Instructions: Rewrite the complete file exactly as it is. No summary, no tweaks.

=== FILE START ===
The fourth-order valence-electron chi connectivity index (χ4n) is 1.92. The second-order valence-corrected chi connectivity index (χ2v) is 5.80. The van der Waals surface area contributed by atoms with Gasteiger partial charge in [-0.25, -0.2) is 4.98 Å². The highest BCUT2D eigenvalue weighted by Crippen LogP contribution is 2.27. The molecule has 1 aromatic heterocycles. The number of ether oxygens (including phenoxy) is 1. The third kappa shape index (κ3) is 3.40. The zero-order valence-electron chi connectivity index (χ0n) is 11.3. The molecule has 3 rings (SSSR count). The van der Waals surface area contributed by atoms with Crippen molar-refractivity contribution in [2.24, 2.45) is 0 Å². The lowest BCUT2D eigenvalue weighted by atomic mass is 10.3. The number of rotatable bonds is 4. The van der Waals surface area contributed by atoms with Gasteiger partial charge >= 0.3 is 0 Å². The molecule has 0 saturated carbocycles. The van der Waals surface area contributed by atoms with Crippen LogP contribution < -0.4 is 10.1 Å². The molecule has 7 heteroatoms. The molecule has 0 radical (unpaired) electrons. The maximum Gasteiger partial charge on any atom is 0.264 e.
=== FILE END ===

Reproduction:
The fourth-order valence-electron chi connectivity index (χ4n) is 1.92. The second-order valence-corrected chi connectivity index (χ2v) is 5.80. The van der Waals surface area contributed by atoms with Gasteiger partial charge in [-0.25, -0.2) is 4.98 Å². The highest BCUT2D eigenvalue weighted by Crippen LogP contribution is 2.27. The molecule has 1 aromatic heterocycles. The number of ether oxygens (including phenoxy) is 1. The third kappa shape index (κ3) is 3.40. The zero-order valence-electron chi connectivity index (χ0n) is 11.3. The molecule has 3 rings (SSSR count). The van der Waals surface area contributed by atoms with Crippen molar-refractivity contribution in [2.24, 2.45) is 0 Å². The lowest BCUT2D eigenvalue weighted by atomic mass is 10.3. The number of rotatable bonds is 4. The van der Waals surface area contributed by atoms with Gasteiger partial charge >= 0.3 is 0 Å². The molecule has 0 saturated carbocycles. The van der Waals surface area contributed by atoms with Crippen LogP contribution < -0.4 is 10.1 Å². The molecule has 7 heteroatoms. The molecule has 0 radical (unpaired) electrons. The maximum Gasteiger partial charge on any atom is 0.264 e.